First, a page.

Leadership in this case was ambivalent. On the one hand, they contributed most of the ideas, authorized resources, matched projects with the company’s strategy, and emphasized the relevance of innovations. On the other hand, they built formal barriers to implement ideas and left the project leaders alone most of the time. Most important for leadership was a slight role change: less innovator, idea generator, and process chart producer, more controller, adviser, and strategist. Besides that, the new innovation manager acts as a backing for the management by giving them information and feedback as well as supervising the project leaders.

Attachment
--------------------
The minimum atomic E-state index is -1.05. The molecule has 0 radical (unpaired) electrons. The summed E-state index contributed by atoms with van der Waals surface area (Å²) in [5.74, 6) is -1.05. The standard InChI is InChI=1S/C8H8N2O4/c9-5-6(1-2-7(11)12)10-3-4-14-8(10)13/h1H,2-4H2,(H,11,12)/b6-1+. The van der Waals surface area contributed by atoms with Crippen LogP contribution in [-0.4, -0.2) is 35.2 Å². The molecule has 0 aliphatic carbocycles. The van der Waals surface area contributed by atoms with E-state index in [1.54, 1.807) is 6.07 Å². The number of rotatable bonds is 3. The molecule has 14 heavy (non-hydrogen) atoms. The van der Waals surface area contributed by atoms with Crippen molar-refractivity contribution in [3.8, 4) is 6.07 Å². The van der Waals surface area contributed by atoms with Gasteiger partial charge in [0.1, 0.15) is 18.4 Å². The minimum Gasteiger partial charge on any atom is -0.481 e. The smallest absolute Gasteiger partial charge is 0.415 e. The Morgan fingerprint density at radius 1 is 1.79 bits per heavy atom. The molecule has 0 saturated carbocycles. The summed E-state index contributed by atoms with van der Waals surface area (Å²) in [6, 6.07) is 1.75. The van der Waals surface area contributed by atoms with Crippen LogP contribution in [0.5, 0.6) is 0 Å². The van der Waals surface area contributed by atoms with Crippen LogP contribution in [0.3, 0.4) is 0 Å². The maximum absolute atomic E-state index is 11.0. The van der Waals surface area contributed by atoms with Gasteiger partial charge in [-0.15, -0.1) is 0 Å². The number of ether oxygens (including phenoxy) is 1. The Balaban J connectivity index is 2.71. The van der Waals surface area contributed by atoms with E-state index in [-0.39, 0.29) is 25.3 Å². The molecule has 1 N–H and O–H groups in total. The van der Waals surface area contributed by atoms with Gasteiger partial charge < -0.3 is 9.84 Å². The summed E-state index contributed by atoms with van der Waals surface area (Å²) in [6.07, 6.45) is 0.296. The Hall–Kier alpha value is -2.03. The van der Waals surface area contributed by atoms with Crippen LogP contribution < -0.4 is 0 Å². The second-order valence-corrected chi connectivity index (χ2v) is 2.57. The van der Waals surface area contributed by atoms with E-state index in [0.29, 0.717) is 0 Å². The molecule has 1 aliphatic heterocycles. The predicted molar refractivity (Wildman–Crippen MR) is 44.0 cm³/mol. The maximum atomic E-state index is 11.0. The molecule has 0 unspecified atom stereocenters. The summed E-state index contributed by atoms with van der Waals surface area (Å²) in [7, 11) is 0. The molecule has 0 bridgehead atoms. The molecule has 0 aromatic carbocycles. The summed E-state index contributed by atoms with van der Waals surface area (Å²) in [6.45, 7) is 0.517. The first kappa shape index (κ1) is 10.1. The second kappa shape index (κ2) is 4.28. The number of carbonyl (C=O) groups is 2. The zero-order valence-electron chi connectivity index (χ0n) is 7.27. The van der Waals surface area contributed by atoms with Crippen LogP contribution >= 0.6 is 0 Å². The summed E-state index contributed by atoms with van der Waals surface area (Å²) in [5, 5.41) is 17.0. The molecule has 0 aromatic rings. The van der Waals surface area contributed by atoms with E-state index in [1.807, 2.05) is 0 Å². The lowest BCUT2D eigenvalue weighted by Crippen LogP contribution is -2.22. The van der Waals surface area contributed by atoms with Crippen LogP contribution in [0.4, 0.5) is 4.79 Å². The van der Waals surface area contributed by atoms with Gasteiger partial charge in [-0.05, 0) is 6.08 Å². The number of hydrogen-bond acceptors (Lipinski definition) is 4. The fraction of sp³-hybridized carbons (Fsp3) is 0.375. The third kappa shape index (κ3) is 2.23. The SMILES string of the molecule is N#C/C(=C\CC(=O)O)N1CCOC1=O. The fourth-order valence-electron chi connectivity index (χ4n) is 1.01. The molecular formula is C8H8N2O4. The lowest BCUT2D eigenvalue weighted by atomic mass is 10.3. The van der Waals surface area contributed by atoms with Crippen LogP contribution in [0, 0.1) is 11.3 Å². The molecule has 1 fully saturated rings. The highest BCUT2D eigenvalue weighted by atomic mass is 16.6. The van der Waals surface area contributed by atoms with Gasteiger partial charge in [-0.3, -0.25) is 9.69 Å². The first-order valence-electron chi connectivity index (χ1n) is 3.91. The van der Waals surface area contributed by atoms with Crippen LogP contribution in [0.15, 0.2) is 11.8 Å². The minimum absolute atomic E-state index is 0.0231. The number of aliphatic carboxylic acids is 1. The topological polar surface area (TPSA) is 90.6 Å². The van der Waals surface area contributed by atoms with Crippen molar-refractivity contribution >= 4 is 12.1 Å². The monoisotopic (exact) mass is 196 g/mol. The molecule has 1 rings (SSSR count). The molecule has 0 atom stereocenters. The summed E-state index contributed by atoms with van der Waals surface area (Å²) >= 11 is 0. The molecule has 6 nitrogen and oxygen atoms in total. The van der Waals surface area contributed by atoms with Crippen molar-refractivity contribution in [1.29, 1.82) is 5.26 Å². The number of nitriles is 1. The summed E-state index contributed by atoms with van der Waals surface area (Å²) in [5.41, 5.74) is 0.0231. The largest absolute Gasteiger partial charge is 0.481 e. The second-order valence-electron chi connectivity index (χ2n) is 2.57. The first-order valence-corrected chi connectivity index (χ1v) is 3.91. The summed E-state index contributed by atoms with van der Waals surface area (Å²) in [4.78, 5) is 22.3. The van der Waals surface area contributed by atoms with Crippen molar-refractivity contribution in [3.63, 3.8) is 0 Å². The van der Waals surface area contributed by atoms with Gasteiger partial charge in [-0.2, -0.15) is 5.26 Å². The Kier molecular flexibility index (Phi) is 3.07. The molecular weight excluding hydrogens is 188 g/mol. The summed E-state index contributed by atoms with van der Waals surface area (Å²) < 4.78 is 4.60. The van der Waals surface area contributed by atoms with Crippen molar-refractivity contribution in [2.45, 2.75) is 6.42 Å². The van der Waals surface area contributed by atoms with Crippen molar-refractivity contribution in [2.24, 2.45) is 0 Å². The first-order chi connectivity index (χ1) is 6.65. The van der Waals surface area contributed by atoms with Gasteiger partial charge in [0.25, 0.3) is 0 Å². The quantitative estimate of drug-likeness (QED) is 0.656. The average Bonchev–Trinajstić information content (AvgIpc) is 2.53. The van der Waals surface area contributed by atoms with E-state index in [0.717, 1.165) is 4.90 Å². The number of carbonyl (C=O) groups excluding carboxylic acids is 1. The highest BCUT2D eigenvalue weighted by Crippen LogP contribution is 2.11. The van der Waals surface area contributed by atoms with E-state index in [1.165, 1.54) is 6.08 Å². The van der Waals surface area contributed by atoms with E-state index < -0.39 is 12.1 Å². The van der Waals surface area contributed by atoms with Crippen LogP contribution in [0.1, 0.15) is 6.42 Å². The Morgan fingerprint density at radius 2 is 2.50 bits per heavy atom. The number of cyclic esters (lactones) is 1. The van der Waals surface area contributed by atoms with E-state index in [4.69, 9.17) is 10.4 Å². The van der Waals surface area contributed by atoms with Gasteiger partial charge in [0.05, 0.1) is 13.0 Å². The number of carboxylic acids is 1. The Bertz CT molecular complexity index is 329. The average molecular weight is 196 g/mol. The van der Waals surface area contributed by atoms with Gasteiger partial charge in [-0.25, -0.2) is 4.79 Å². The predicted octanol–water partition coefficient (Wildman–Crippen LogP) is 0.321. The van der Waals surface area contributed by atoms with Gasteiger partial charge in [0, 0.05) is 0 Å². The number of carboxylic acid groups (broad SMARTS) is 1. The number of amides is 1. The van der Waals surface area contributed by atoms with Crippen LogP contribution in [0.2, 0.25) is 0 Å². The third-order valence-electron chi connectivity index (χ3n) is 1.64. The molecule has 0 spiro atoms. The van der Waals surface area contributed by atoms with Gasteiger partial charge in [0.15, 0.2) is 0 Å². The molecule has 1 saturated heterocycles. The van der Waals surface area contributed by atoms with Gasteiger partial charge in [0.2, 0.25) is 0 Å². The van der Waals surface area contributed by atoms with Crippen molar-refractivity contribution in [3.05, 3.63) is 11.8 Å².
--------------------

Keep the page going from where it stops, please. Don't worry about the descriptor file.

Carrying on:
Chakrabarti, A. K. & Hauschildt, J. (1989). The division of labour in innovation management. R&D Management. 19 (2), pp. 161– 171. van de Veen, A. H., Angle, H. & Poole, M. D. (2000). Research on the Management of Innovation: The Minnesota Studies. New York: Oxford University Press.

 Caused externally � Caused internally � Step1 Invent � Step2 Select � Step3 Implement � Step4 Capture �

 Internal to Organisation � External to Organisation � Delivered by Organisation � Delivered by Others �

 Strategic Recovery � Employee-led Recovery � New Leader Engaged to lead transformation � Existing Leader-led transformation � Recovery Strategy Published � Recovery Led by Operational Activity � Strategy Announced � Recovery Evolved �

  The way of talking about,

monitoring and reporting innovation projects affects the willingness of employees to engage.

 Courage to select: Few and successful projects instead of many failed ones.